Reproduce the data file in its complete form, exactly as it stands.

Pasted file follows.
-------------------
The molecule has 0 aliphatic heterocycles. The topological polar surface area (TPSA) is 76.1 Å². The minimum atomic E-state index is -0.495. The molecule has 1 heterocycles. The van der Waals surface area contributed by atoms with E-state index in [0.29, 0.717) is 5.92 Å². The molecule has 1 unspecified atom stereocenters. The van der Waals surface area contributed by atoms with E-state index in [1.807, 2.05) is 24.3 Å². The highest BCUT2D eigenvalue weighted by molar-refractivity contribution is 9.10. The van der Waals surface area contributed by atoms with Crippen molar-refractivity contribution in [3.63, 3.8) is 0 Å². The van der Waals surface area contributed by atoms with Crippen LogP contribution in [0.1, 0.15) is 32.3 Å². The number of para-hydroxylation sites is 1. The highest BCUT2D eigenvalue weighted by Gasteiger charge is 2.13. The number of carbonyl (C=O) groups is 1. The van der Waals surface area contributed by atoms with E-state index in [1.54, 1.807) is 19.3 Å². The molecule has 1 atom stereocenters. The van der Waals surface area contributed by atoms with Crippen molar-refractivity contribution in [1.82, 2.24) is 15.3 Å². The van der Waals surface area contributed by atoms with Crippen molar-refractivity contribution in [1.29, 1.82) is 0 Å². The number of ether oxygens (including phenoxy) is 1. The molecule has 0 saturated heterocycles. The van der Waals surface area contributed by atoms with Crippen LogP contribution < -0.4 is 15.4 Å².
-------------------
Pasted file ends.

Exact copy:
The molecule has 0 aliphatic heterocycles. The topological polar surface area (TPSA) is 76.1 Å². The minimum atomic E-state index is -0.495. The molecule has 1 heterocycles. The van der Waals surface area contributed by atoms with E-state index in [0.29, 0.717) is 5.92 Å². The molecule has 1 unspecified atom stereocenters. The van der Waals surface area contributed by atoms with E-state index in [1.807, 2.05) is 24.3 Å². The highest BCUT2D eigenvalue weighted by molar-refractivity contribution is 9.10. The van der Waals surface area contributed by atoms with Crippen molar-refractivity contribution in [3.63, 3.8) is 0 Å². The van der Waals surface area contributed by atoms with Crippen LogP contribution in [0.1, 0.15) is 32.3 Å². The number of para-hydroxylation sites is 1. The highest BCUT2D eigenvalue weighted by Gasteiger charge is 2.13. The number of carbonyl (C=O) groups is 1. The van der Waals surface area contributed by atoms with E-state index in [1.54, 1.807) is 19.3 Å². The molecule has 1 atom stereocenters. The van der Waals surface area contributed by atoms with Crippen molar-refractivity contribution in [1.82, 2.24) is 15.3 Å². The van der Waals surface area contributed by atoms with Crippen molar-refractivity contribution in [1.29, 1.82) is 0 Å². The number of ether oxygens (including phenoxy) is 1. The molecule has 0 saturated heterocycles. The van der Waals surface area contributed by atoms with Crippen LogP contribution < -0.4 is 15.4 Å².